Giving Soul to A Spec House in Austerlitz
A brand new house is a blessing and a burden, a tabula rasa that comes without the history, quirks and charm that are the hallmarks of memorable country houses. Over the past seven years, James Oates and William Li have transformed a modest, spanking-new timber-peg, three-bedroom house on an unpaved road in the Austerlitz woods into a stylish and personal weekend Shangri-La. “Division of labor is the key to a successful weekend house,” opines Li, who is the publisher of Condé Nast Portfolio. Li, who had executive jobs at the now defunct House & Garden and HomeStyle magazines, thinks like an editor. “I am in charge of making things pretty and tasty,” he says. His partner takes charge of landscaping and other construction-oriented chores. “I’m like my grandfather who was a great putterer,” says Oates, who runs an interactive design agency called Hudson Union, which is based in Brooklyn. “I like to have projects. I like to be busy. I do the manual work, and William makes me lunch.”
The couple, who wed in 2003 (and became domestic partners with the blessing of the State of Vermont) closed on the Austerlitz house on September 11, 2001, which underscored how much they consider their house a refuge. They had been weekending and puttering in Kinderhook for the previous four years. “We had an adorable cottage that was a renovated chicken coop,” says Li. But it felt cramped because they had a constant stream of weekend guests. “I said to Jim, Life’s too short. Let’s get a bigger house.”
They knew the second they saw the barn-red house that they’d found home. “It was love at first sight,” says Li. Adds Oates: “We ran around the house we were just so excited.” Everything about the house was right—the massive stone fireplace, the double height living room, the first-floor master bedroom, and the two upstairs guest rooms. The builder had not bothered with any landscaping, which has allowed Oates to putter purposefully for the past seven years. “I deer-fenced ten acres myself,” he says. “That was a major. It took nearly three years.” He didn’t build the swimming pool himself, but the design they came up with could not be more copacetic to the site. A rugged stone walls separates the pool from the patio, making it seem natural to the land, providing a ledge of extra seating for large parties.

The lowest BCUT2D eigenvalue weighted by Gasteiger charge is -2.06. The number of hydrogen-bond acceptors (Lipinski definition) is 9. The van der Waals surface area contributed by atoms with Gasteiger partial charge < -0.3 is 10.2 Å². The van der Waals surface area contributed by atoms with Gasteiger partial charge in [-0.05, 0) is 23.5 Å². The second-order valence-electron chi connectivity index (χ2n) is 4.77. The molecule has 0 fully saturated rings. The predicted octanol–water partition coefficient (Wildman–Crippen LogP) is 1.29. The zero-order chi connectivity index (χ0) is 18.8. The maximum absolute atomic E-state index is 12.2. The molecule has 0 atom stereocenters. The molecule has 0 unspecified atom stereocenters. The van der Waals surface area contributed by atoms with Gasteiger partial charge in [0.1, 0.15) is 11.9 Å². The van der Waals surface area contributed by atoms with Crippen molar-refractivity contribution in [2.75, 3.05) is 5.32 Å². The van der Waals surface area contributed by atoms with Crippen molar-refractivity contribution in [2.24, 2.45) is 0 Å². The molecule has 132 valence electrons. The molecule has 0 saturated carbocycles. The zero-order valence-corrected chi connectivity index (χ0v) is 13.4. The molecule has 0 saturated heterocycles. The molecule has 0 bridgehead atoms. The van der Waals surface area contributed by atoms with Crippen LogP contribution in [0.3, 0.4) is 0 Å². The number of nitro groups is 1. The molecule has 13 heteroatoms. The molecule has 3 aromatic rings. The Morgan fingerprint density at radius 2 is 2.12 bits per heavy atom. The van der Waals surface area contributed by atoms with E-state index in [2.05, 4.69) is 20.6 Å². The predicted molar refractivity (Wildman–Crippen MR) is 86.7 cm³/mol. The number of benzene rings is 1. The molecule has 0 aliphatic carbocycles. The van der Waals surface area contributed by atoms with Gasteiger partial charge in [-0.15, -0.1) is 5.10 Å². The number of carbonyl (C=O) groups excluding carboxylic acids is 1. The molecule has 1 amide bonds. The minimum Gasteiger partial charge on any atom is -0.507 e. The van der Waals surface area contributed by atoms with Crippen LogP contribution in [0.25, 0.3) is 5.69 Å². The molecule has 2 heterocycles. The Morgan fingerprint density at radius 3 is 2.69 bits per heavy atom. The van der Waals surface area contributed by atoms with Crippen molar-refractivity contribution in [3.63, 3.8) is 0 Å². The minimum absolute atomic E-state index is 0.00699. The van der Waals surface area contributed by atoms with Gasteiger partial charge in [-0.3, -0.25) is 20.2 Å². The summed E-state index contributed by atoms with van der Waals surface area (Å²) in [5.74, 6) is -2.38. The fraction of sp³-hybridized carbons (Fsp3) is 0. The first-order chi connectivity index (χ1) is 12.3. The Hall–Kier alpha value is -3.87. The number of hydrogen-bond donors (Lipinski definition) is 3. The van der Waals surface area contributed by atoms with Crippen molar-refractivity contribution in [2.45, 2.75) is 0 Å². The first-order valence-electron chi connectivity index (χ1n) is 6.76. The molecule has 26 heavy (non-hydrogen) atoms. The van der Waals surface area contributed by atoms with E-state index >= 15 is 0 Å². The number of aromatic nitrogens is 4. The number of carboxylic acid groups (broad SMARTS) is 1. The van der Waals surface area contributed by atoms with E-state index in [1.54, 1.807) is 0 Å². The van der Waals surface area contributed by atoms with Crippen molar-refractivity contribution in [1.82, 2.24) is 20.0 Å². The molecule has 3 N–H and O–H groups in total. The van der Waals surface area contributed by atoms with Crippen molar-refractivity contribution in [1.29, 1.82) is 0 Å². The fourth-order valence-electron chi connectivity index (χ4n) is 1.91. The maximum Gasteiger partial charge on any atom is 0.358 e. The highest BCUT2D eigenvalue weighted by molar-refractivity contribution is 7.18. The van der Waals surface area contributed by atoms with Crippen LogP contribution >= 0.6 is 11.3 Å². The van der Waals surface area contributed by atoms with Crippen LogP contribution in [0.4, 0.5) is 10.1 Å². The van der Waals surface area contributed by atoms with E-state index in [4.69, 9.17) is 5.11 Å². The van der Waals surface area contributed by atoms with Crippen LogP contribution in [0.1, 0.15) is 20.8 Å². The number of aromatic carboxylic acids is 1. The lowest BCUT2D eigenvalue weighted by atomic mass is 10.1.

Li took charge of the interior. “A lot of the furniture came from Meissner’s Auction in New Lebanon,” he says. Most of the fabrics came from high-end designer showrooms, because Li had connections from his shelter magazine days. An design editor friend, Jason Kontos, offered advice on things like the dramatic living room curtains made from Kelly Wearstler fabric. “You’re really not supposed to use upholstery fabric for curtains, but we didn’t care.”
The couple loves to buy art and they nonchalantly mix paintings and prints from cutting edge New York City galleries with framed posters and personal photographs. The house doesn’t have a style per se, but it does have a gemütlichkeit aura. “I’m not sure what feng shui is,” says Li, who grew up in New York’s Chinatown, “but this house has good feng shui. My mom loved it. She said never sell it. I don’t think we ever could.”
The cheerful, cozy living room mixes fine and funky. The barrel chairs cost $10 each at Meissner’s Auction in New Lebanon, and Li had them reupholstered in a zigzag fabric by Alan Campbell. The Tibetan rug, like all the carpets in the house, is from Odegard, where Li once worked. The Brunschwig & Fils sofa is covered in linen velvet. .
The deer heads outside the guest rooms are from Meissner’s.
The guest rooms are variations on a theme; each one has a rocking chair and eclectic furnishings. The structural beams are used as shelves to hold books, pictures, mirrors, and to display collections of McCoy pottery that Oates has had since college.
The massive stone fireplace and open plan sold them on the house. The Chinoiserie ottoman is by Schumacher.
A candle chandelier hangs over the dining table; Li had the shield-back chairs from Meissner’s reupholstered in a 1950s Schumacher print with a Japanese motif.
Working with Callanders Nursery in Chatham, the couple built a pool with a stone wall that separates it from the terrace and helps keep the landscape looking natural.
When they bought the house, the pool area was all woods,and Oates clearned much of the land himself; a bed of lush hydgangea is used as a cutting garden.